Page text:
Exposure draft ED5 on insurance contracts is the first of a two-part strategy from the International Accounting Standards Board. It has provoked worries among the insurance community over the potentially huge effect it could have on their accounts.
The European Commission is already urging the IASB to hold talks with insurers to address their concerns over volatility.
This, however, is not the only issue that is causing a stir, with the Association of British Insurers unsure how the new standards will work.
‘We are broadly in favour of the proposals and agree that fair value accounting should go forward,’ said an ABI spokeswoman. ‘But we have some concerns that the IASB has not yet determined how the principles will work in practice.’
The body also feels that until phase two of the project is completed at the end of 2007, the current standards should remain in place.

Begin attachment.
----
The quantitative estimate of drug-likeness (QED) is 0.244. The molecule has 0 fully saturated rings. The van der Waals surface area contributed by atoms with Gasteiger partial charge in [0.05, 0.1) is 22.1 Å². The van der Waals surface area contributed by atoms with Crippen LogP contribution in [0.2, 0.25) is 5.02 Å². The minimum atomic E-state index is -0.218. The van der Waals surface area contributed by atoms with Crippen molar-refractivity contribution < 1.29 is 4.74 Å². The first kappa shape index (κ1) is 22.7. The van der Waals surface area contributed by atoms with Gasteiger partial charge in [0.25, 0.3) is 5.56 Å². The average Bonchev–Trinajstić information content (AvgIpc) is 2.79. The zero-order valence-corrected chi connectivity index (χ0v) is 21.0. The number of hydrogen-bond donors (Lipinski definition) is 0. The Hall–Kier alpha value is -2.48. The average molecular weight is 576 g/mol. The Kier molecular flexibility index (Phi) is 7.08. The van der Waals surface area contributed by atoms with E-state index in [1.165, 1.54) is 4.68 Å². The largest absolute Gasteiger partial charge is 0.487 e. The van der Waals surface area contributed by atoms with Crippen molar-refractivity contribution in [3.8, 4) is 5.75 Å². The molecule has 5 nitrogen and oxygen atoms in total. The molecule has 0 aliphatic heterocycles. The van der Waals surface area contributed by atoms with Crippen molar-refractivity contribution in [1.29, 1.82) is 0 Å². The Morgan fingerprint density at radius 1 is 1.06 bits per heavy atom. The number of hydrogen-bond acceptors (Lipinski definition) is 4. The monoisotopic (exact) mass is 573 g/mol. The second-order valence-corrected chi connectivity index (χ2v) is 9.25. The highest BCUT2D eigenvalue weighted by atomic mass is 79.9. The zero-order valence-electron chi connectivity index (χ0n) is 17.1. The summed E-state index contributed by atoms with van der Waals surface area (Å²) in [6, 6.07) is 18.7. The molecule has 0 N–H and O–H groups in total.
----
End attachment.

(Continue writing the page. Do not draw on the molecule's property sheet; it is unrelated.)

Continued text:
Accounting practice by insurance companies is currently inconsistent with other industries and differs wildly across the globe, making the IASB’s task a tough one.
It has already admitted that its two-stage project for insurance accounting will not be ready for the 2005 European Union deadline for listed companies to adopt international financial reporting standards.
‘Reaching a conclusion will require careful consideration of all issues and viewpoints that will occupy the board for some time and could not possibly be completed by the 2005 deadline,’ said Sir David Tweedie, chairman of the IASB.
Reaction from accountancy firms to the new standard has in general been positive, but there are still warnings that the insurance community faces massive upheaval.
‘These changes are the beginning of a revolution in insurance accounting by improving the quality of disclosures,’ said Hitesh Patel, partner in KPMG’s financial services practice.
‘The introduction of the interim standard will raise some major issues for insurers to grapple with,’ he added.
‘As well as lower reported premiums and increased volatility in results, insurers will also have to work to a very tight timescale and incur potentially significant costs in developing new reporting systems and processes.
‘The new disclosure requirements may not be easy for insurers to implement, but it will bring them in line with their banking peers and will ultimately improve the transparency and openness of insurance accounting.’
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